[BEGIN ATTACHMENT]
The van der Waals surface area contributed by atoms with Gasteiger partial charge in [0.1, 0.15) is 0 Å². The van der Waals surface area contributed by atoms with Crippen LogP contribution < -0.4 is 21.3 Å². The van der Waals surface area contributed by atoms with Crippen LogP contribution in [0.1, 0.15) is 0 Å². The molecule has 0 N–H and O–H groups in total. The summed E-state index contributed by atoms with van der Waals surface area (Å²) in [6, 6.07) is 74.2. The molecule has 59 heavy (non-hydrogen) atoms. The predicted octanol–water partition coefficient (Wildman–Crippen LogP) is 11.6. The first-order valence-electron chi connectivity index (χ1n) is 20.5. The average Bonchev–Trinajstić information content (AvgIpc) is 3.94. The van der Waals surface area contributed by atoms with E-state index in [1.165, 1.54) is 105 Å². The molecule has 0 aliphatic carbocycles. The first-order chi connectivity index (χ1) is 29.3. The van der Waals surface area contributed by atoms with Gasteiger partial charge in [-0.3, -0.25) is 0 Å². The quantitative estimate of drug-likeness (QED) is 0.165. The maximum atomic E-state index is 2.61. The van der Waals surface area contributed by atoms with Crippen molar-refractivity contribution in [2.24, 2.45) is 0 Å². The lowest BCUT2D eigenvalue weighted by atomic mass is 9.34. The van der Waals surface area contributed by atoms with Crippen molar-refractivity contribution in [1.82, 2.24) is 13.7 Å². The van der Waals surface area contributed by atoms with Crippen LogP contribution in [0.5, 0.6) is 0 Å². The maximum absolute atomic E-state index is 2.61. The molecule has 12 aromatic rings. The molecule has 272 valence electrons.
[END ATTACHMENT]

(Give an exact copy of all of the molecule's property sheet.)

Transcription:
The van der Waals surface area contributed by atoms with Gasteiger partial charge in [0.1, 0.15) is 0 Å². The van der Waals surface area contributed by atoms with Crippen LogP contribution < -0.4 is 21.3 Å². The van der Waals surface area contributed by atoms with Crippen LogP contribution in [0.1, 0.15) is 0 Å². The molecule has 0 N–H and O–H groups in total. The summed E-state index contributed by atoms with van der Waals surface area (Å²) in [6, 6.07) is 74.2. The molecule has 59 heavy (non-hydrogen) atoms. The predicted octanol–water partition coefficient (Wildman–Crippen LogP) is 11.6. The first-order valence-electron chi connectivity index (χ1n) is 20.5. The average Bonchev–Trinajstić information content (AvgIpc) is 3.94. The van der Waals surface area contributed by atoms with E-state index in [1.165, 1.54) is 105 Å². The molecule has 0 aliphatic carbocycles. The first-order chi connectivity index (χ1) is 29.3. The van der Waals surface area contributed by atoms with Gasteiger partial charge in [-0.3, -0.25) is 0 Å². The quantitative estimate of drug-likeness (QED) is 0.165. The maximum atomic E-state index is 2.61. The van der Waals surface area contributed by atoms with Crippen molar-refractivity contribution in [2.24, 2.45) is 0 Å². The lowest BCUT2D eigenvalue weighted by atomic mass is 9.34. The van der Waals surface area contributed by atoms with Crippen molar-refractivity contribution in [1.82, 2.24) is 13.7 Å². The van der Waals surface area contributed by atoms with Crippen LogP contribution in [0.5, 0.6) is 0 Å². The maximum absolute atomic E-state index is 2.61. The molecule has 12 aromatic rings. The molecule has 272 valence electrons.